We made a long weekend trip in the RV after lunch on Thanksgiving Day, and it was our first time to be in lovely Abilene State Park in the month of November. What a treat we found there as the leaves were changing color. Even though we were just a bit past the prime fall colors, it was still a treat for us to see the vibrant red oaks, as well as the many beautiful live oak trees, too. While we have visited the park in other seasons, all pictures in this post are from our most recent November trip.
The photos above primarily show the trailer camping areas in the park, except for Wagon Wheel Campground that is also nearby. Wagon Wheel is a large grassy common area with nice trees and restrooms that is surrounded by large trailer water and electric hookups that is more suitable to group and open camping needs. For those wanting to spend time at the pool area in summer months, Wagon Wheel is a perfect choice because it is the closest trailer campground to the pool and concession area. There is also a nice tent campground with large trees in a different part of the park, too.
The beautiful day use area in the park has many large trees, picnic tables and restrooms, and the CCC era buildings, including the newly renovated swimming pools that are so popular in the summer months, are an outstanding and popular feature. The old buildings are beautiful and add so much character to the park that is now celebrating its 80th year.
We first discovered this park in February 2012, and we return fairly often for long weekends away in the RV. We also overnighted here on two occasions in route to state parks further away. This is an extremely popular park for RVers, and most weekends tend to be booked up in advance for the large trailer sites. However, sites are usually available in Wagon Wheel at the last-minute, if needed.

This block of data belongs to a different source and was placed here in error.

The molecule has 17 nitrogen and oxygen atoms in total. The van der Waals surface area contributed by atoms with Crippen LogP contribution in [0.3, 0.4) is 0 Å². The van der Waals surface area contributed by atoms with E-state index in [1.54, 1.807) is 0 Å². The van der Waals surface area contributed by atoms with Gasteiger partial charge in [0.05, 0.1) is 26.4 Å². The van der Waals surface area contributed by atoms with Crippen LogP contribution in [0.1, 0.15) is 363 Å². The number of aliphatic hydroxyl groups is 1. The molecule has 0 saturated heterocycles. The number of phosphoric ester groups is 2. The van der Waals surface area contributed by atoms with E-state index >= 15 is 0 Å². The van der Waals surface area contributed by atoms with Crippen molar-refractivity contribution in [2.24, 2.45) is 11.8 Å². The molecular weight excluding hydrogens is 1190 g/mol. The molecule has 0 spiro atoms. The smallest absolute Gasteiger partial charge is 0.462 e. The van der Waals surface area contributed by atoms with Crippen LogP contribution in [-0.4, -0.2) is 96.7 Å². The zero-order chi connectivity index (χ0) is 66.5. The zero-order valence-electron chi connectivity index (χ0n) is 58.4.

Geocaching is a great family friendly activity at this park, and in my opinion, it is the best state park for geocaching that we have visited to date. My goodness, what fun we had when we visited here with some family members in April 2013 and found so many great geocaches. We also embarked on the Elm Creek Trail at night with the teenagers and our flashlights to find the epic night cache. We found the cache, but we also got lost in the dark trying to find our way back to camp. All eventually turned out well, but we learned to set “markers” on our GPS unit when attempting a feat like this in the future.
The quaint and historic town of Buffalo Gap is only five miles from the park, and we always enjoy visiting the town on each visit. If time permits, pay a small fee to see the Buffalo Gap Historic Village, and check out several interesting gift shops in town. While there are a few small restaurants in Buffalo Gap (not on the main road), Perini Ranch Steakhouse sits between the park entrance and Buffalo Gap, and I would encourage any first-time visitors to plan to dine there for lunch or dinner while in the area. Reservations might be needed, as it is a legendary Texas steakhouse and will not disappoint. For a quick trip into Abilene, just drive fifteen minutes on Buffalo Gap Road to visit the mall and many restaurants and stores nearby, including two large grocery stores, Albertson’s and United.
On a different note, my holiday baking escapades will be happening once again this week, and I am ready to get started. A few new recipes will hopefully make it into the preparation schedule, along with our regular favorites. As things progress, I will share some photos and recipes here.
Also, my mother once again took a nasty fall in her apartment on Sunday, but thankfully, she did not break anything this time. Just to be on the safe side, the ambulance carried her to the ER so that she could be checked out thoroughly and make sure she did not break her pelvis once again that she fractured back in January. We were there about four hours before they finally sent her back home, and I still made it to a scheduled Christmas party on Sunday night. All is fine today, and she will take things very easy this week as she recovers from the trauma of the fall.